Dutch School Dronte

Dronte, Dutch School, 17th Century

I don’t care much for auction, unless is something really impressive, like the image above: A dodo. Yes, a dodo, but not a regular dodo image, a dodo watercolour from the Dutch School. The Dutch, the same people that colonized Mauritius, and a drawing is from the 17th Century, which means that the chances of that painting had a real dodo as a model were pretty high.

The Lot Notes from Christie’s page:

This previously unpublished drawing of a dodo is an important and interesting addition to the known images of this iconic extinct bird. First recorded by Dutch mariners who explored Mauritius in the last years of the 16th Century, the dodo was extinct by 1700, and has fascinated the popular consciousness ever since. Early images which are extremely rare, can usually be linked to one of a handful of prototypes. However, this vibrant study has no relation to any of the known visual sources. It rivals in vivacity the representations by Jacob Hoefnagel (circa 1610; National Library of Austria) and the head study, possibly from life, by Cornelis Saftleven (1638; Boymans Museum, Rotterdam; E. Fuller, Dodo: From Extinction to Icon, London, 2002, pp. 80-81, 111). The possibility that the present drawing was also sketched from life, while unlikely, cannot be completely discounted. Live dodos are known to have been transported from Mauritius as curiosities. A dodo was recorded at the menagerie of the Mogul Emperor Jahangir in about 1625 (Institute of Oriental Studies, St Petersburg; Fuller, op. cit., pp. 94-5); and, in about 1638, Sir Hamon L’Estrange saw a live dodo exhibited in London (Fuller, op. cit., p. 69). The present drawing is unusual, however, in the lightness of the plumage. It has some similarities to the colouring of the bird shown in a watercolour by Pieter Holsteyn (Teylers Museum, Haarlem), dating from the 1630s. Traditionally called the White Dodo of Réunion, the bird in the Teylers drawing is now thought to show an albino specimen (Fuller, op. cit., p. 170), which may also be the case in the present drawing.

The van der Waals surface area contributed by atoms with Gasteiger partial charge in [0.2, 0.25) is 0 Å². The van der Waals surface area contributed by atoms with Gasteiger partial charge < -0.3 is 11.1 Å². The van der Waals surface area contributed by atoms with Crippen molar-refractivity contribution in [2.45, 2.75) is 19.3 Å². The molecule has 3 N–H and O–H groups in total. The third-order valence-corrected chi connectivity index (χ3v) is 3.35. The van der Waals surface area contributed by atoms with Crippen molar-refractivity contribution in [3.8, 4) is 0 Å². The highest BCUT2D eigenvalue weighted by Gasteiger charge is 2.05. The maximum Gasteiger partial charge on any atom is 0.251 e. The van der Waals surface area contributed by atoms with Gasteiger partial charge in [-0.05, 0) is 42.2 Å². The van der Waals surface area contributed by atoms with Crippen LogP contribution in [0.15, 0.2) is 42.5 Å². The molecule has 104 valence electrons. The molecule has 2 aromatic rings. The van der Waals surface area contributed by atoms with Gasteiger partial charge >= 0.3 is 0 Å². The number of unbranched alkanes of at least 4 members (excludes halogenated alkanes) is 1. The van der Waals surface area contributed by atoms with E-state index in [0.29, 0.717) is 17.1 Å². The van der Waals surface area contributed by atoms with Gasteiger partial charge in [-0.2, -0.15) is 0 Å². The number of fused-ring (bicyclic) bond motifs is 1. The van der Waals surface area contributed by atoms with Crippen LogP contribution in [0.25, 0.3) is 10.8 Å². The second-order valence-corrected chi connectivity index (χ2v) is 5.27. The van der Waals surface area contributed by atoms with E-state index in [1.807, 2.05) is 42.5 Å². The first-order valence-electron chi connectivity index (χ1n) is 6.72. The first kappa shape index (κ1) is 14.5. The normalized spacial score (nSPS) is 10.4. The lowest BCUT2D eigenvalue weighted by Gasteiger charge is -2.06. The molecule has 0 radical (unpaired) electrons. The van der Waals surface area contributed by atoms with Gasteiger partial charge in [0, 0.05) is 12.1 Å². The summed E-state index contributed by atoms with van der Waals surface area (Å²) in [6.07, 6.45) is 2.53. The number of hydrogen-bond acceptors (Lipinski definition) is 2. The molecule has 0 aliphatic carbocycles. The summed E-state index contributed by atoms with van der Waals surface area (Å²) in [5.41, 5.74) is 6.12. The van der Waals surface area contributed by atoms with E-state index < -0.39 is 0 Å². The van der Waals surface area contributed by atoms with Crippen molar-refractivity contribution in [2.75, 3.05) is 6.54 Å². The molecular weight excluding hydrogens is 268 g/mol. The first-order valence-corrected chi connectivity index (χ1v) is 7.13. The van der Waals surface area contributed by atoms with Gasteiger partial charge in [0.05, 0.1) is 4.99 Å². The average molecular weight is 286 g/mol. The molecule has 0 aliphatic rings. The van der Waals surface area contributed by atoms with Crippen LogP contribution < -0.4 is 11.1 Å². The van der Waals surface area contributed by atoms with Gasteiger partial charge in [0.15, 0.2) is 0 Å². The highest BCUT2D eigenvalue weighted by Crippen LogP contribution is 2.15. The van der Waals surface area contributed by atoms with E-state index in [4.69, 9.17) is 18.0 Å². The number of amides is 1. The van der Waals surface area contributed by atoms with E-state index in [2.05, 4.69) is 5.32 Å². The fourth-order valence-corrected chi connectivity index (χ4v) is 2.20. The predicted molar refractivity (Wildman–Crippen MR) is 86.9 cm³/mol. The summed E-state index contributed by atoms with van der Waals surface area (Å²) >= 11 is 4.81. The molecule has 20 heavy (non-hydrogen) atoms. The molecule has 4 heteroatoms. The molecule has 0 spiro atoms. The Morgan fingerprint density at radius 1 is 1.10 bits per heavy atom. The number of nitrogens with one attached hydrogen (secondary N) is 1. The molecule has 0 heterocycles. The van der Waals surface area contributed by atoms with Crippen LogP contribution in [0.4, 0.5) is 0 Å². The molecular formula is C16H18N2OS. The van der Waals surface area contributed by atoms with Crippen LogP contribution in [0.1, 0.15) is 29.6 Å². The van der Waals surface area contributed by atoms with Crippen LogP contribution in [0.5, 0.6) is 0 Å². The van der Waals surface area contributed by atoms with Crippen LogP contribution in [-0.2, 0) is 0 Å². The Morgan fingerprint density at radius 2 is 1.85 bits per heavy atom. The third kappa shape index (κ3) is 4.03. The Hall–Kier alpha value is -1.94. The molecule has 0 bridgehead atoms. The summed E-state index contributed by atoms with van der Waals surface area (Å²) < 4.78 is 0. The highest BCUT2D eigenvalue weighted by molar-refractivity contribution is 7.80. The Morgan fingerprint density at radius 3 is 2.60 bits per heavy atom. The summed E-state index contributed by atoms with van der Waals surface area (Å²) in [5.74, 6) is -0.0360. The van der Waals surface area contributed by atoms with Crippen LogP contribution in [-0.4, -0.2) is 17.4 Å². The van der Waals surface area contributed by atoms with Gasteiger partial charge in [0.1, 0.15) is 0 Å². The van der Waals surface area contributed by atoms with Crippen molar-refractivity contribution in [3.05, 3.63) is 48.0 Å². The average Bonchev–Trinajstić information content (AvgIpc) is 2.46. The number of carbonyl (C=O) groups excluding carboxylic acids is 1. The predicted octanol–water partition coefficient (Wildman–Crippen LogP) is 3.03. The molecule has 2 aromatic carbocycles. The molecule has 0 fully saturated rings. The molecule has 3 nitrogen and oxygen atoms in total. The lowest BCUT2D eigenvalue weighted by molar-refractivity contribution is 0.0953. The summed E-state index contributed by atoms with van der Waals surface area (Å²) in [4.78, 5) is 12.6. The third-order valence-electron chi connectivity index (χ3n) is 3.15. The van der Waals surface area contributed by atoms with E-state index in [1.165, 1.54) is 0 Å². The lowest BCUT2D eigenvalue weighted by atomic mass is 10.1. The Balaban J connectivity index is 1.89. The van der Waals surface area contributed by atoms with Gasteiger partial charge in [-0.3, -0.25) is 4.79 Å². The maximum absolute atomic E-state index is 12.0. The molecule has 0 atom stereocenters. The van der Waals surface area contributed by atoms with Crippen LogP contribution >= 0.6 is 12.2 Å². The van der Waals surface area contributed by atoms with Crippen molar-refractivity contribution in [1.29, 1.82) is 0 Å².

The inscription on this drawing, ‘Dronte’, was the Dutch 17th-century name for the dodo, although at this period it was also used in a number of other languages including French and Italian.

So, I was fascinated for that incredible preciosity, but, there was a little problem, the price: Christie’s estimated it around £5,000 – £7,000. Actually my first thought was: that is too cheap for what it really is. I asked for donations, but, oh well, got none. And since I didn’t have all that money on my walled on that moment, I didn’t buy it (if I was millionaire I would easy try to buy it).

In the end, I didn’t buy it and the estimated price was really low: it was sold for £44,450. A much more reasonable price for it, in my humble opinion. It deserved a even higher price, however, I’m not the best person to estimate the price of a dodo image.

If you want to appreciate a bigger version of it, go to explore the Christie’s Zoom Image page.

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